Israel eases cyber weapon export control


Israel is easing export rules on offensive cyber weapons, despite accusations by human rights and privacy groups its technologies are used to spy on political foes and crush dissent.

A rule change by the defence ministry means companies can obtain exemptions on marketing licenses for the sale of certain products to specific countries, a source close to the cyber sector told Reuters.

Israel, like other defence exporters, guards details of weapons sales and its export rules are not widely known. The defence ministry confirmed the change came into force about a year ago in response to Reuters’ questions.

Industry specialists say the change makes a speedier approval process possible for the sale of cyber weapons, or spyware, used to break into electronic devices and monitor online communications.

Israel’s defence ministry said the rule change “was made to facilitate effective service to Israeli industries while maintaining and protecting international standards of export control and supervision”.

It said a marketing-license exemption was granted under “conditions related to the security clearance of the product and assessment of the country where the product will be marketed”. Companies are still required to hold an export license.

In a sign government could make more changes, the economy ministry –responsible for promoting economic growth and exports – is setting up a division to handle exports of cyber technologies with offensive and defensive capabilities.

“This is part of a reform essentially allocating more resources to the economy ministry for this important issue,” a ministry spokeswoman said.


Advanced cyber weapons were until recently deployed only by technically sophisticated government spy agencies, such as those in the United States, Israel, China and Russia.

Now a robust commercial market for powerful hacking tools and services has emerged, with former government cyber experts from the United States, Israel and other countries playing a major role.
That brought new scrutiny to how cyber weapons are bought, sold and deployed and the actions of governments in regulating trade. Israeli companies, including NSO Group and Verint and defence contractor Elbit Systems, are among world leaders in the global market for cyber weapons. The software tools exploit vulnerabilities in cellphones and other tech products to gain access and covertly monitor users.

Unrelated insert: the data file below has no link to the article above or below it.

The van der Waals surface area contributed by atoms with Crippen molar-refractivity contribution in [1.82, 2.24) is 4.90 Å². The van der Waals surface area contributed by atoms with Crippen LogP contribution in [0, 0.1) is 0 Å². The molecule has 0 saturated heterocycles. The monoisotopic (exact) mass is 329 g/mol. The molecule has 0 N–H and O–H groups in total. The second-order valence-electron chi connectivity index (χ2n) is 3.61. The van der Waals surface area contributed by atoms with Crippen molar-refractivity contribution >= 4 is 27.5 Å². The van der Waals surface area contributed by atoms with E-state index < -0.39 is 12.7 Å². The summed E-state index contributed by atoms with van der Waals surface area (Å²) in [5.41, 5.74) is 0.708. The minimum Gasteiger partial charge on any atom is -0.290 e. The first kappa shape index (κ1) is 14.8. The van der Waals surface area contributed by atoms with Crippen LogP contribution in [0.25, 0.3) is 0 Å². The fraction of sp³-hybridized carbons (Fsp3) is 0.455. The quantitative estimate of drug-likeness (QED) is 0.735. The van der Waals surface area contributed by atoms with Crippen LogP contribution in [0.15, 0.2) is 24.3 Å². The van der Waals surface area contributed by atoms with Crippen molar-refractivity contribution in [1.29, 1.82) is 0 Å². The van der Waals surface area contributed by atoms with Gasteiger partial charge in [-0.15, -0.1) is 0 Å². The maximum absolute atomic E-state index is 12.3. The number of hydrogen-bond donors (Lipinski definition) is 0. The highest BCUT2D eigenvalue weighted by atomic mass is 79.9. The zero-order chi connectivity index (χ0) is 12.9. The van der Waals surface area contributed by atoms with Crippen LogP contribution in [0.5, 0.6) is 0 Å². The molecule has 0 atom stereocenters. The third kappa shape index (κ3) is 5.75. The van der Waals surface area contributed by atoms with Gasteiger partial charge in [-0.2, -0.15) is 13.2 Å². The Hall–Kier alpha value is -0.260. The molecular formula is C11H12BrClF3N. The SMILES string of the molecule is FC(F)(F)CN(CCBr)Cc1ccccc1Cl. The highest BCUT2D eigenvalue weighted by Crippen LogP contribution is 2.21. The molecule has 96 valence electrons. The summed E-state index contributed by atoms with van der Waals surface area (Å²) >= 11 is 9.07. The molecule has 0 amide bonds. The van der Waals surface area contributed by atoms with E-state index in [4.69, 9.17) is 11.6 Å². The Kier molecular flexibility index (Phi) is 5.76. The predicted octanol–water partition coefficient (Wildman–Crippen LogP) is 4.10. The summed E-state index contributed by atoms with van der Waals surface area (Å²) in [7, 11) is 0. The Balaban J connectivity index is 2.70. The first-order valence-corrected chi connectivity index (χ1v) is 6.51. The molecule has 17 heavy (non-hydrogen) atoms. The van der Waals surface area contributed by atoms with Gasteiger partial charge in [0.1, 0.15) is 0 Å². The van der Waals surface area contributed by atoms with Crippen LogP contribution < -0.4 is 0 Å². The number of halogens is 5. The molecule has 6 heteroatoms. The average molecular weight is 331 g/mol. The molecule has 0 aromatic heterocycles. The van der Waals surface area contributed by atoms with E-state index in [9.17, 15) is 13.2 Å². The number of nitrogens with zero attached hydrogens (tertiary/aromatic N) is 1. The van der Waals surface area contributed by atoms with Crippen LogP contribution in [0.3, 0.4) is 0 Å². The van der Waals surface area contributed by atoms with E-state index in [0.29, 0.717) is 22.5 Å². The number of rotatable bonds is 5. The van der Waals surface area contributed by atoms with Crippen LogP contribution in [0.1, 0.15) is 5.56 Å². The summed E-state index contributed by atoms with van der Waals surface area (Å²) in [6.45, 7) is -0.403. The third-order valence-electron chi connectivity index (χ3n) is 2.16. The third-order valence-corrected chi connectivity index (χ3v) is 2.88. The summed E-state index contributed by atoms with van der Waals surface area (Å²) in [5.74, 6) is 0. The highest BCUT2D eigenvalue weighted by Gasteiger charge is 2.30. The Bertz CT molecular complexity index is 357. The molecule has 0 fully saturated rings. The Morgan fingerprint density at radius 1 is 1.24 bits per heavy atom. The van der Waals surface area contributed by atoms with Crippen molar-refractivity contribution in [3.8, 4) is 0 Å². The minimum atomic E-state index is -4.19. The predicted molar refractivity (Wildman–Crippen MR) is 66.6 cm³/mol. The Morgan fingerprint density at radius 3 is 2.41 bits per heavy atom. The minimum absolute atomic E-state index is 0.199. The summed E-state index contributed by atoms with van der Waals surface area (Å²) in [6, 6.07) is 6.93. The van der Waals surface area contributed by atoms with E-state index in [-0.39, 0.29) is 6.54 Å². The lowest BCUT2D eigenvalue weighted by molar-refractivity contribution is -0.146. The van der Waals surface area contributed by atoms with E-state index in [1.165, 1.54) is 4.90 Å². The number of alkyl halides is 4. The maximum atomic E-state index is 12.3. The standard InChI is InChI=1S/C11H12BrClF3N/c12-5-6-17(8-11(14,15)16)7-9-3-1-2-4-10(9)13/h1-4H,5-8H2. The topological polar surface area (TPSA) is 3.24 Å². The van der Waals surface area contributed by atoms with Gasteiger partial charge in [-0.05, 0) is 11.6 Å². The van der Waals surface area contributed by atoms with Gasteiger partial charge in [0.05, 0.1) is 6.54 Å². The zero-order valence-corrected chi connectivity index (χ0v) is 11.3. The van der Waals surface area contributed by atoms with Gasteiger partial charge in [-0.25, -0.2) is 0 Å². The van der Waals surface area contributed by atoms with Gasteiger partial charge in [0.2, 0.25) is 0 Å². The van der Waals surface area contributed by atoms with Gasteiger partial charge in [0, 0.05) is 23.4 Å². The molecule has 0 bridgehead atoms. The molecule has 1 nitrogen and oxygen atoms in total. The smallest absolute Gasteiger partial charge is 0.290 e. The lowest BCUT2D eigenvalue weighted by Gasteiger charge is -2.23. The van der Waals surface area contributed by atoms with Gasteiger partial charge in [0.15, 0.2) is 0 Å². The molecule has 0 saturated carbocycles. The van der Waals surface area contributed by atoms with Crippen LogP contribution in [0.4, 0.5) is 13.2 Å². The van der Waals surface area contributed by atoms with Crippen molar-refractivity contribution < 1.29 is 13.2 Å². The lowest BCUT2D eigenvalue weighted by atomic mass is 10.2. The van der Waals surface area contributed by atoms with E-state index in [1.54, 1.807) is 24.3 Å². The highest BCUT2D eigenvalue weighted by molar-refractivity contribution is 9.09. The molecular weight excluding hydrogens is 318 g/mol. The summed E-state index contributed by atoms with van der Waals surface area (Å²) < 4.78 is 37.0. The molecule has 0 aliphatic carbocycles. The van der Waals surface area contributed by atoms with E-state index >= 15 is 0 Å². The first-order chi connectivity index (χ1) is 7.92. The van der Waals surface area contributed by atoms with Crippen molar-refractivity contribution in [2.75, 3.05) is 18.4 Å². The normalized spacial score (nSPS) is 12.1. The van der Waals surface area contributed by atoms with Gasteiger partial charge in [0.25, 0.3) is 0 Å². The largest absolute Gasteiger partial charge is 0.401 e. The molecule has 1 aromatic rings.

Some privacy and human rights groups say Israel’s controls on the sale of cyber weapons are inadequate. Earlier this year, Amnesty said government should take a tougher line against export license that have “resulted in human rights abuses”.

The Israeli government declined to comment on accusations of rights abuses.

Rights groups say neighbouring states including Saudi Arabia and the United Arab Emirates are among the Israeli firms’ spyware customers.

Diplomatic considerations can come into play and help speed sales. Tel Aviv University Professor Isaac Ben Israel, the father of Israel’s cyber sector and chairman of its space agency, said there was nothing wrong with using technology to form a bond with neighbours shunning formal ties.

“This is a legitimate tool in diplomacy,” he said.

Israeli companies say they comply with government export rules and vet customers to ensure technology is used for legitimate purposes.


Prime Minister Benjamin Netanyahu told a June cyber conference there were demands to regulate the sector more as it grows. “I think we have to take the risk and it’s a considerable risk, of regulating less to grow more,” he said.

Israel’s approval process for exporting cyber weapons is more rigorous than in other countries including the United States and Britain, said Daniel Reisner, a partner at law firm Herzog Fox Neeman who represents Israeli cyber firms. That put Israel’s industry “at a huge disadvantage”, he said.

Under the rule change, the approval process can be up to four months quicker and this is “a huge help”, he added. Previously, it could take up to a year for to obtain approval, he said.

Ron Deibert, director of Citizen Lab at the University of Toronto, which focuses on digital espionage and has uncovered alleged spyware abuses in countries including the United Arab Emirates and Mexico, said it was “unfortunate” Israel was loosening its rules.

“Our research shows there is a crisis in civil society because of the abuse of commercial spyware,” Deibert told Reuters.

A June United Nations report called for a global moratorium on the sale of cyber weapons until human rights-compliant safeguards are in place in Israel and elsewhere.

Globally, a 42-nation weapons export agreement known as the Wassenaar Arrangement covers “intrusion software” and internet surveillance systems. Israel is not a party to the agreement, but says it is compliant.

David Kaye, United Nations special rapporteur on freedom of expression, criticised Israel controls as “shrouded in secrecy” and called for all cyber weapon sales to be conditional to a human rights review. Citizen Lab linked NSO cellphone hacking software known as Pegasus to spying scandals in Mexico, the United Arab Emirates and Saudi Arabia. NSO says its sales are approved by Israel’s government. Reisner, who serves as a member of an ethics committee at NSO, said the company voluntarily turned down $200 million worth of business between 2016 and 2018.